- Daily Zen
Five hundred billion dollars. That’s how much Greece has borrowed, and now owes to many others. Five hundred billion dollars is also the same as half a trillion dollars, and no matter how it’s described that’s a lot of money for Greece and the Eurozone to remedy. It took years of mismanaged spending and widespread tax evasion to get the country in this mess, while the Eurozone has only a very limited time to get Greece, and other countries out of the mess before the largest economic zone in the world falls apart. Here are some of the answers to the biggest questions surrounding the Eurozone Debt Crisis, and its treat to the world economy:
How would a Greek debt default impact the international financial system?
If Greece does default on its debt, the impact on the international financial system would be that of a domino effect. The International Monetary Fund estimates that almost two-thirds of Greece’s debt is held by institutions outside of Greece, primarily in French and German banks. There are many smaller holders of Greek debt, such as the United States, Japan, the Middle East, and a few other European countries. If Greece defaults, France and Germany, two of the largest economies in the Eurozone, will take a hard hit. Those smaller holders will be impacted as well. Also, countries and banks aren’t the only holders of Greek debt. Insurance companies, mutual funds, and pension firms also have a stake in this. Essentially, a debt default could cause worldwide panic, with many institutions either collapsing or coming close to collapse. This default would be on top of the recovery from the previous financial crisis, which many institutions have not fully climbed out of. The international financial system, at this time, would not be able to absorb a Greek debt default and a looming crisis.
Will the EuroZone Debt Crisis Provide a Boon for the American or Chinese Economy?
Not right away, as demonstrated in the answer to the previous question. The American economy would suffer, which would adversely affect the Chinese economy. In fact, the Chinese economy is already suffering from the Eurozone Debt Crisis, as economic growth is projected to slow for the rest of this year and the next due to sluggish exports resulting from the crisis. Although, it’s projected that the Chinese economy might not be hit as hard as the rest of the world, as the government is taking a flexible approach to dealing with these challenges. If there is to be any boon for either economy, it will take some time after the initial shock of a debt default.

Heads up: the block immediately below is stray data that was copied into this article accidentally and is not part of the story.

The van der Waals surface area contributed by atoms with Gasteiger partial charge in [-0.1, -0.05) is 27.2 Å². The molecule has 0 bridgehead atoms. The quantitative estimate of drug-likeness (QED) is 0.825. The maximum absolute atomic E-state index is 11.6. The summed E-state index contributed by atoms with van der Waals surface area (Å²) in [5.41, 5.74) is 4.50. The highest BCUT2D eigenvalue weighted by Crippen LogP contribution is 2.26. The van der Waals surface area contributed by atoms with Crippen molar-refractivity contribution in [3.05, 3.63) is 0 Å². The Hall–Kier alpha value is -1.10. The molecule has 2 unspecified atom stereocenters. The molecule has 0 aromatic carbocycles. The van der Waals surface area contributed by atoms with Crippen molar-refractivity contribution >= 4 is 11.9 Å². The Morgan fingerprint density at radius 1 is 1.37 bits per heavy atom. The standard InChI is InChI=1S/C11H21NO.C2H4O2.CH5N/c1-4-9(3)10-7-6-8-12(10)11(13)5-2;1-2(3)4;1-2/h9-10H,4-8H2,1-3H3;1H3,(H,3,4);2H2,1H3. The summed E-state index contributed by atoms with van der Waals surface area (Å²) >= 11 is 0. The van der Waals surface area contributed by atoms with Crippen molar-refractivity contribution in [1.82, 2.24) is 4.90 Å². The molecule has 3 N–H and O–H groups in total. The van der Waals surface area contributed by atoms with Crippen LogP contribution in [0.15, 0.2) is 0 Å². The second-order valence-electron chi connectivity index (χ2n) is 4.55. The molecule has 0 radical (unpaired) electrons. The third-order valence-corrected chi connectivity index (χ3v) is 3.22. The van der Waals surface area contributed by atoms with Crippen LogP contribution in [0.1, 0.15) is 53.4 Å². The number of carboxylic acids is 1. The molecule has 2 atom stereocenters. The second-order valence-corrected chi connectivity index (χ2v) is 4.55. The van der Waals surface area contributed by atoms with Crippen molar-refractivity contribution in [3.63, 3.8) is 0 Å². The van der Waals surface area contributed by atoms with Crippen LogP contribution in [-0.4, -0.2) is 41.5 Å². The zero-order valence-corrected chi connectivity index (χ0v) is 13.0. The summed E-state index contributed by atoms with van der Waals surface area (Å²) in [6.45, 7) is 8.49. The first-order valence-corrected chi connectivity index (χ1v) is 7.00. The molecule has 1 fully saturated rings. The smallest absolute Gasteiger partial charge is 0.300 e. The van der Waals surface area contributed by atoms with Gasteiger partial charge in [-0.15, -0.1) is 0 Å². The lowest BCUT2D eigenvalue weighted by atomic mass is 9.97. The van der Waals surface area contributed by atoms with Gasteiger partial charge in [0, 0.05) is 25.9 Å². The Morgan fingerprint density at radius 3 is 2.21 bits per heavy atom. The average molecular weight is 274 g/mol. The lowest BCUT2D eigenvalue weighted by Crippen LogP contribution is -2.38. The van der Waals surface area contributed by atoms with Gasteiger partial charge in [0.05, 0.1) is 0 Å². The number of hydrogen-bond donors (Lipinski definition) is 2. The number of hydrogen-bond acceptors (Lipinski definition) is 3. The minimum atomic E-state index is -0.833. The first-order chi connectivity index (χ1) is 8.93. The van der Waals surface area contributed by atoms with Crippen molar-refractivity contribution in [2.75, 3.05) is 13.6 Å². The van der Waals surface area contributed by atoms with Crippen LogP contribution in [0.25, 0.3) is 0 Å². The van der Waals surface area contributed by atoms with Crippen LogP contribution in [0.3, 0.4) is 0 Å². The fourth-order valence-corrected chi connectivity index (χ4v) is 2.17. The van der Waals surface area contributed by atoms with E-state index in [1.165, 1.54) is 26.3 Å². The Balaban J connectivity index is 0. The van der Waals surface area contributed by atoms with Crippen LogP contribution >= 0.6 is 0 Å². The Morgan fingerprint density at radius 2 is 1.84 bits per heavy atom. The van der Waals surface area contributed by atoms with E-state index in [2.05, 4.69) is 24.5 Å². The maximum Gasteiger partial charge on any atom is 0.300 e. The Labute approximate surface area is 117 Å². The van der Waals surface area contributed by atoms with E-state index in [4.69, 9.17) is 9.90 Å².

Specifically with the American economy, GDP growth is forecasted to be slower than predicted, a mere 1.8 percent, which is far below the 3.1 percent originally predicted. As mentioned previously, American banks are particularly vulnerable, as demonstrated by the bankruptcy filing of MF Global at the beginning of the month. U.S. banks’ estimated direct exposure to the troubled European nations of Portugal, Ireland, Italy, Greece and Spain is disturbingly high – equal to nearly five percent of total U.S. banking assets, according to the Congressional Research Service. If a financial meltdown were to happen in the Eurozone, then American banks will certainly be a part of it.
Is the Greek government on the verge of collapse?
Absolutely. Greek Prime Minister George Papandreou made a surprise announcement on Halloween to pitch the bailout package in a referendum to the Greek people. This announcement caused havoc, as the country would not receive any more aid until this package is ratified. Ratification of the package comes with spending cuts, tax rises, and job losses, things the Greek people don’t like and probably won’t vote for if a referendum were to happen. This announcement divided the Greek parliament, so much so that Papandreou said he would consider ditching the referendum plan only a few days later. The government has a vote of confidence on Nov. 4, and it’s doubtful that Papandreou would survive.
What would happen if the Greek government were to collapse? First, it would delay a resolution to the Eurozone Debt Crisis, as Greece would then have to go through special elections in order to fill the power vacuum and to have people at the negotiating table with the rest of the Eurozone. Second, that delay and those special elections could speed up the country’s collapse and the looming crisis. Greece only has enough money for the end of the year, and badly needs this bailout package in order to stay afloat. A special election undoubtedly use up some of that money’s that’s left and might put the Greek people into more chaos than they’ve already experienced over the past several months.
What’s next for Greece and the Eurozone?
As this issue went to press, the G20 convened in Cannes, France to discuss the issue and to come up with a plan to avert this crisis. The summit originally had been meant to focus on reforms of the global monetary system and steps to curb speculative capital flows, but the shock waves from Greece have upended the global talks. EU leaders are determined at all costs, first, to keep Greece in the euro and, second, to prevent contagion sweeping so fast and so deep in from Italy that it brings the entire European economy down.
Getting out of the Eurozone is becoming the prevailing opinion among the Greek people. If Greece returned to the Drachma, then the country could print its own money to get itself out of the mess. It’s still an uncertainty of whether or not Greece will leave. But, as world leaders convene in Cannes to discuss the crisis, the number one goal is to keep Greece from falling apart. The number two goal is to keep this problem from spreading to other European countries who are at risk of falling apart.